Chewing is a complex set of skills that will take years to refine and develop. Offering safe and supervised practice now is a great way to help your baby learn, says pediatric occupational therapist Rachel Coley.
If you started your baby on simple purees and they’re now swallowing most of each spoonful, they may be ready to graduate to fork-mashed solids, says Coley, who also leads Lovevery’s “Food Before 1” parent course.
The benefits of mashed solids for your baby
Fork-mashed solids do more than make purees thicker and less messy. The added texture can increase your baby’s oral awareness, giving their brain specific information about the food’s temperature and where it is in their mouth.
When babies first start eating solids, they often use the familiar suckling movement to draw smooth purees off a spoon and into the back of their mouth. Introducing fork-mashed solids can encourage your baby to try chewing their food. Even if your baby isn’t consistently chewing yet, this texture is safe to swallow, so you don’t have to worry at mealtimes.
15 foods to mash for your baby
Coley suggests offering your baby these fork-mashed fruits, vegetables, and proteins.
Ripe, soft fruits
- Fresh figs
Soft, cooked vegetables
- Butternut squash
- Sweet Potatoes
Iron-rich, soft foods
- Black beans
- Chicken, strained from a soup or stew
- Scrambled eggs*
- Soft, flaked, de-boned, low-mercury fish (catfish, cod, crab, flounder, salmon, tilapia, trout)*
*Potential allergens—see the safety note below
How to prepare and serve fork-mashed solids
With your fork, thoroughly mash several spoonfuls of food. The texture should resemble food that’s been blended almost to the consistency of a smooth puree. You may need to add a splash of liquid (water, breast milk, formula, or sodium-free broth) to reach the desired consistency. Based on your baby’s interest and self-feeding ability, you can offer preloaded spoons for them to bring to their mouth independently. This can get messy, but it’s an excellent opportunity for your baby to develop fine motor skills and hand-eye coordination. You can also spoon-feed them or provide assistance as needed.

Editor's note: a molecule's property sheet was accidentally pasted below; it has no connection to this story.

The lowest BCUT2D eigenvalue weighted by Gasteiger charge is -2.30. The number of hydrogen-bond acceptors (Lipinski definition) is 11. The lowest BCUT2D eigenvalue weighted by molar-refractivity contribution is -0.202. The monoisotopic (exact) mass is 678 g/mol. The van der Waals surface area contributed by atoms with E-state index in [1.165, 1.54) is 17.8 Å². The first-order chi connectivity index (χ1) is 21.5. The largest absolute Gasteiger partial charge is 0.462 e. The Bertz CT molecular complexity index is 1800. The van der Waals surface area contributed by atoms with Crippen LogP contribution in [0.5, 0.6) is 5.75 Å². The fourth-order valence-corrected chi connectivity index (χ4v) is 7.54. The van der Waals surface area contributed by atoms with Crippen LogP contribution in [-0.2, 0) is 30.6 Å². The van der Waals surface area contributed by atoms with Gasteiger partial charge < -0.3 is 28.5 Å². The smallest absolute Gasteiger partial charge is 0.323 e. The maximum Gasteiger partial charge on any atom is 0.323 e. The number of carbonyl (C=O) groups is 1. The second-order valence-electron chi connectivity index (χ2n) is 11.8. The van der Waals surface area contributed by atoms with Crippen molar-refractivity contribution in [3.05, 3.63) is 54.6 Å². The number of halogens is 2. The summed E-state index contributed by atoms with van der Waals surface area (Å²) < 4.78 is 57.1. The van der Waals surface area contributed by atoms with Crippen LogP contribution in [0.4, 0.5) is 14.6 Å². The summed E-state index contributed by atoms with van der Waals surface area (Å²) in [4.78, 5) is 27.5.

Learn more about the research
Simione, M., Loret, C., Le Révérend, B., Richburg, B., Del Valle, M., Adler, M., Moser, M., Green, J. R. (2018). Differing structural properties of foods affect the development of mandibular control and muscle coordination in infants and young children. Physiology & Behavior, 186(1), 62-72
Starting solids safety note
Lovevery cares about your baby’s well-being during the exciting transition into solid foods. Child safety is of utmost importance. Please consult your child’s pediatrician before introducing your child to solid foods. They will be able to give you individualized recommendations on the best age to begin, taking into account your child and your family’s health history.
All parents and caretakers should complete a baby CPR and first aid course from a certified instructor. This will help keep your child safe and give you additional peace of mind while exploring solid foods.
Solid food can present a choking hazard. Please use caution when experimenting with solids. Always ensure your baby is seated upright, in a highchair, and serve appropriate foods based on your baby’s skill level. All food should be thoroughly cooked and never forced into your baby’s mouth. If choking occurs, please administer first aid based on your training and call 911 (or your local equivalent) immediately.
Closely monitor your baby’s reactions when experimenting with common allergens. If you notice a significant physical reaction such as hives, swelling of the lips, wheezing, or repeated vomiting, please seek immediate medical attention and consult with your child’s pediatrician before experimenting further.
Allergic reactions can be genetic in origin. If your child’s birth family has a history of significant allergies, please consult your child’s pediatrician and/or a pediatric allergist before experimenting with foods other than breast milk or formula.
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In our Food Before One Course, led by expert Rachel Coley, MS, OT/L, you’ll learn a modified baby-lead weaning approach that fits into your family’s life, the hierarchy of solids, signs that your baby is ready for more challenging foods, and much more.Learn more
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